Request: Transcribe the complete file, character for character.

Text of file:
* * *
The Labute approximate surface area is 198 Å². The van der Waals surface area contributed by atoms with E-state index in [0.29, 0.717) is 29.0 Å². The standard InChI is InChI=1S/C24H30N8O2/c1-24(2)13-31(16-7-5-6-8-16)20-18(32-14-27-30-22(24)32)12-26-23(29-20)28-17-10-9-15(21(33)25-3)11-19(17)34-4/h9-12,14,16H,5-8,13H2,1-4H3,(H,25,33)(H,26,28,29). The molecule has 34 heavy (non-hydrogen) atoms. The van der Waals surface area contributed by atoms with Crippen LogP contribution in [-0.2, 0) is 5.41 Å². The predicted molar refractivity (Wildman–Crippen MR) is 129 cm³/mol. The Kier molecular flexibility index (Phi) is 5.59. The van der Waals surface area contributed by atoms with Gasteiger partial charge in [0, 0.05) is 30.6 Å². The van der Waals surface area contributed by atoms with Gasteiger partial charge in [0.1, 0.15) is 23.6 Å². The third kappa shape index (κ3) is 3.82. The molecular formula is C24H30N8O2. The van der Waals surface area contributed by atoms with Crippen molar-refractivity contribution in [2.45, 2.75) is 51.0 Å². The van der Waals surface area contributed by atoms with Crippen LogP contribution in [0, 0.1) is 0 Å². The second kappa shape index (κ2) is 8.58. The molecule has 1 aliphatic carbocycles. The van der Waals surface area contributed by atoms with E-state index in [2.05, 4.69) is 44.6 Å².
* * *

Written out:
The Labute approximate surface area is 198 Å². The van der Waals surface area contributed by atoms with E-state index in [0.29, 0.717) is 29.0 Å². The standard InChI is InChI=1S/C24H30N8O2/c1-24(2)13-31(16-7-5-6-8-16)20-18(32-14-27-30-22(24)32)12-26-23(29-20)28-17-10-9-15(21(33)25-3)11-19(17)34-4/h9-12,14,16H,5-8,13H2,1-4H3,(H,25,33)(H,26,28,29). The molecule has 34 heavy (non-hydrogen) atoms. The van der Waals surface area contributed by atoms with Crippen LogP contribution in [-0.2, 0) is 5.41 Å². The predicted molar refractivity (Wildman–Crippen MR) is 129 cm³/mol. The Kier molecular flexibility index (Phi) is 5.59. The van der Waals surface area contributed by atoms with Gasteiger partial charge in [0, 0.05) is 30.6 Å². The van der Waals surface area contributed by atoms with Gasteiger partial charge in [0.1, 0.15) is 23.6 Å². The third kappa shape index (κ3) is 3.82. The molecular formula is C24H30N8O2. The van der Waals surface area contributed by atoms with Crippen molar-refractivity contribution in [2.45, 2.75) is 51.0 Å². The van der Waals surface area contributed by atoms with Crippen LogP contribution in [0, 0.1) is 0 Å². The second kappa shape index (κ2) is 8.58. The molecule has 1 aliphatic carbocycles. The van der Waals surface area contributed by atoms with E-state index in [2.05, 4.69) is 44.6 Å².